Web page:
The private haplotypes and localities with higher variation were mainly located on the very margin of the QTP or adjoining highlands (Fig. 1). The SAMOVA grouping strategy failed to detect any meaningful geographical groups in the sampled localities. When the K values were increased from 2, each newly defined group was represented by a single locality that included private haplotypes or higher genetic variation, suggesting a weak phylogeographic structure. Due to the distribution ecoregions of sample locations and the genetic pattern of T. pinnatifidum, all localities were divided two groups: the Edge group (P7–P13) and the Platform group (P1–P6). The grouping strategy was organized by the: (1) difference in the altitude of localities, with the Edge group under 2,900 m and the Platform group above 3,000 m (Table 1); (2) location, with Platform group belonging to the northern part of Hengduan mountain, the Edge group P9–P12 belonging to the Qianlian mountain and the remainings located beyond the QTP (Zhang, Li & Zheng, 2002; Fig. 1). There was an environmental distinction between the two groups.The weak phylogeographic structure was confirmed by haplotype-identification permutation tests (NSTGST). For both cpDNA and AT103 haplotypes, NST (number of substitution types) was smaller than GST (inter-locality differentiation) overall and in the two groups (except for AT103 in Edge group), and a nonsignificant phylogeographic structure was shown (Table 4).

Our network analysis indicated that the cpDNA haplotype H2 and AT103 haplotype S2 could be the origin of other haplotypes because they remained at the center of the structure (Fig. 1). They were the most widely distributed and most frequent localities in the T. pinnatifidum Northwest China distribution. Other young haplotypes surrounded these two haplotypes as branches in the network. The unique cpDNA haplotype H3 and idiotypic AT103 haplotype S5 were only distributed in adjacent highlands (Shaanxi and Shanxi provinces). Another unique AT103 haplotype S4 only existed on the QTP platform. Additionally, the haplotype network was star-like, indicating the expansion of T. pinnatifidum localities.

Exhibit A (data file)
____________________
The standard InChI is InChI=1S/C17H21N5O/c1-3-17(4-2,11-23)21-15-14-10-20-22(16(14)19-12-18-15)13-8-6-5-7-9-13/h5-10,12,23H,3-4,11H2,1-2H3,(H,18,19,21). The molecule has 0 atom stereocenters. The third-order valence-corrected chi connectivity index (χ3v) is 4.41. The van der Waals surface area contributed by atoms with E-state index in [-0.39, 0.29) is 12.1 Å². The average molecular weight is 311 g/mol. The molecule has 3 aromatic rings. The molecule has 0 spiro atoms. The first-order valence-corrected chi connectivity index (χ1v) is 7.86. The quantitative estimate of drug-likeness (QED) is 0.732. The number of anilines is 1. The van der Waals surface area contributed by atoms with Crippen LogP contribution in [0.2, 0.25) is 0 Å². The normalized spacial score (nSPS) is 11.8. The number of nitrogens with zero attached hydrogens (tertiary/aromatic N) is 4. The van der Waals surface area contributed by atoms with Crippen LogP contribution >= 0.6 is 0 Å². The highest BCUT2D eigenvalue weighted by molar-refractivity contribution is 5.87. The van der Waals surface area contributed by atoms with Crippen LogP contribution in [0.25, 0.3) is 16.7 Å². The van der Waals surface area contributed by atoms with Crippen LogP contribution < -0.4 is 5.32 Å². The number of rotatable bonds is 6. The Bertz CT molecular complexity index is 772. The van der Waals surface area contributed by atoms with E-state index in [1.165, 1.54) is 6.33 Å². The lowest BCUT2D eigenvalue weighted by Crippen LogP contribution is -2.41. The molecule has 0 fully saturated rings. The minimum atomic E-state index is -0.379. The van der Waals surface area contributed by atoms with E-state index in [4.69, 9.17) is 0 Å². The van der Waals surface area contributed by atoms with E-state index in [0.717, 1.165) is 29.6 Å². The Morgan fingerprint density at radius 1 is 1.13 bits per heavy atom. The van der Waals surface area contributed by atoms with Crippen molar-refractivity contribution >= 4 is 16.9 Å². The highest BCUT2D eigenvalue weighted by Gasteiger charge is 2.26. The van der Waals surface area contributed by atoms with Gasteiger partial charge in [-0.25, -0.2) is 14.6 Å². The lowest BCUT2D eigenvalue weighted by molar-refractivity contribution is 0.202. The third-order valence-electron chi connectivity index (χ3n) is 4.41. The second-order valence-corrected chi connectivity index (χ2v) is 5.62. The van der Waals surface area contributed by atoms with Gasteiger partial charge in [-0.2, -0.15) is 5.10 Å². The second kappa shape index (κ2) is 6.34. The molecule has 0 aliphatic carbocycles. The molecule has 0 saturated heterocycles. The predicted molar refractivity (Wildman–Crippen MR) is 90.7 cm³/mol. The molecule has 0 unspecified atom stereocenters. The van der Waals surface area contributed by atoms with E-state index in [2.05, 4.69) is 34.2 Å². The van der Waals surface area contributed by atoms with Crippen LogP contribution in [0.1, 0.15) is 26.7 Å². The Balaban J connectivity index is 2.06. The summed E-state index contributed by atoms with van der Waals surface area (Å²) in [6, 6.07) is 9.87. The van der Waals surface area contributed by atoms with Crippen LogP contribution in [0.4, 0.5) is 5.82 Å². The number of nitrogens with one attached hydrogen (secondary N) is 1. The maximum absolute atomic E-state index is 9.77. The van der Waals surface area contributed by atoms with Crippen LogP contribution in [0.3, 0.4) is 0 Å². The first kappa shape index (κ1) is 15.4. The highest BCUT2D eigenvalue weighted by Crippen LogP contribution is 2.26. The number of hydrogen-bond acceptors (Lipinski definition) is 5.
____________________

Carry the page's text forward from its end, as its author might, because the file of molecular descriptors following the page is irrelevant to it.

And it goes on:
Demographic history

Tajima’s D values based on chloroplast DNA and AT103 sequences overall and in the two groups were negative or zero but not significant (−1.25 overall, −0.82 for Edge group, and −0.63 for the Platform group). Fu’s Fs statistics for cpDNA also showed nonsignificant negative or positive values for the two datasets, which revealed the relative stability of the T. pinnatifidum localities (Table 5). However, mismatch distributions of both datasets overall and in the two groups were unimodal, indicating recent population expansion (Fig. 2). Due to insufficient polymorphisms, the mismatch distribution of AT103 in the Platform group could not be computed. The values of the sum of squared deviations (SSD) and the raggedness index based on both datasets were not significant (cpDNA: PSSD = 0.38 vs. 0.15 vs. 0.13, PHRI = 0.32 vs. 0.09 vs. 0.43; AT103: PSSD = 0.41 vs. 0.19 vs. 0.36, PHRI = 0.56 vs. 0.42 vs. 0.65 for both (overall), Edge, and Platform groups, respectively; Table 5).

Table 4:
Estimates of HS, HT, GST, NST for cpDNA and AT103 haplotypes of Triosteum pinnatifidum.
Sequences Groups HS HT GST NST
cpDNA Overall localities 0.204 0.626 0.675 0.601
Edge group 0.378 0.798 0.526 0.511
Platform group 0.000 0.333 NC NC
AT103 Overall localities 0.216 0.417 0.483 0.416
Edge group 0.362 0.590 0.386 0.403
Platform group 0.056 0.378 0.853 0.750
DOI: 10.7717/peerj.12754/table-4



average gene diversity within localities


total gene diversity


interlocality differentiation


number of substitution types


not calculated

Table 5:
Results of neutrality tests and mismatch distribution analysis for the whole gene pool of Triosteum pinnatifidum based on cpDNA and AT103 sequence datasets.
Tajima’sDtest Fu’sFstest Mismatch distribution
Sequences Groups D pvalue Fs pvalue SSD pvalue HRI pvalue
cp DNA Overall −1.25 0.10 −3.58 0.047 0.002 0.38 0.12 0.32
Edge group −0.82 0.26 −1.35 0.22 0.01 0.15 0.12 0.09
Platform group −0.63 0.21 −0.36 0.17 0.04 0.13 0.59 0.43
AT103 Overall −0.77 0.27 −2.38 0.07 0.003 0.41 0.31 0.56
Edge group −0.23 0.37 0.30 0.50 0.009 0.19 0.19 0.42
Platform group 0 1 −1.33 0.11 0.0006 0.36 0.52 0.65